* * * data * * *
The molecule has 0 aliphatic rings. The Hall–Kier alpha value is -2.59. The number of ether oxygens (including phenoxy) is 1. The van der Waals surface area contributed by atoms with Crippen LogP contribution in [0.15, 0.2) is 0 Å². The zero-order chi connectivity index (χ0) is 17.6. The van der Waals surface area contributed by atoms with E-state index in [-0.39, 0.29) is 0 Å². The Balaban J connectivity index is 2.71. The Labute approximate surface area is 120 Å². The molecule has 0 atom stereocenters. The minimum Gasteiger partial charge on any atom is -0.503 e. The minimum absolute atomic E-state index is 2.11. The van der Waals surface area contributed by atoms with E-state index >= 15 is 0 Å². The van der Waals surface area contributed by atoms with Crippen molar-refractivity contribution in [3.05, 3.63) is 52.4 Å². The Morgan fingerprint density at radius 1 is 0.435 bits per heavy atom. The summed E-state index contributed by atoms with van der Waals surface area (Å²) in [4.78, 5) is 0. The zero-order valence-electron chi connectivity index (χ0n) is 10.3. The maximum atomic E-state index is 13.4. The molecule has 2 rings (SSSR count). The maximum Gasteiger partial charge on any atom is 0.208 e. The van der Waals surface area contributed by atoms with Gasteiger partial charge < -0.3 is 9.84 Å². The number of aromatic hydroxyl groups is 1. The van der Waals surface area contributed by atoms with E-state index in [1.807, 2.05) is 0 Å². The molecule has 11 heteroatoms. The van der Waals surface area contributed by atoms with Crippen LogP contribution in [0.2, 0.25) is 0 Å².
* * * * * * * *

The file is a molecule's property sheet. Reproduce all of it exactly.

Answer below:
The molecule has 0 aliphatic rings. The Hall–Kier alpha value is -2.59. The number of ether oxygens (including phenoxy) is 1. The van der Waals surface area contributed by atoms with Crippen LogP contribution in [0.15, 0.2) is 0 Å². The zero-order chi connectivity index (χ0) is 17.6. The van der Waals surface area contributed by atoms with E-state index in [-0.39, 0.29) is 0 Å². The Balaban J connectivity index is 2.71. The Labute approximate surface area is 120 Å². The molecule has 0 atom stereocenters. The minimum Gasteiger partial charge on any atom is -0.503 e. The minimum absolute atomic E-state index is 2.11. The van der Waals surface area contributed by atoms with E-state index >= 15 is 0 Å². The van der Waals surface area contributed by atoms with Crippen molar-refractivity contribution in [3.05, 3.63) is 52.4 Å². The Morgan fingerprint density at radius 1 is 0.435 bits per heavy atom. The summed E-state index contributed by atoms with van der Waals surface area (Å²) in [4.78, 5) is 0. The zero-order valence-electron chi connectivity index (χ0n) is 10.3. The maximum atomic E-state index is 13.4. The molecule has 2 rings (SSSR count). The maximum Gasteiger partial charge on any atom is 0.208 e. The van der Waals surface area contributed by atoms with Gasteiger partial charge < -0.3 is 9.84 Å². The number of aromatic hydroxyl groups is 1. The van der Waals surface area contributed by atoms with E-state index in [1.807, 2.05) is 0 Å². The molecule has 11 heteroatoms. The van der Waals surface area contributed by atoms with Crippen LogP contribution in [0.2, 0.25) is 0 Å².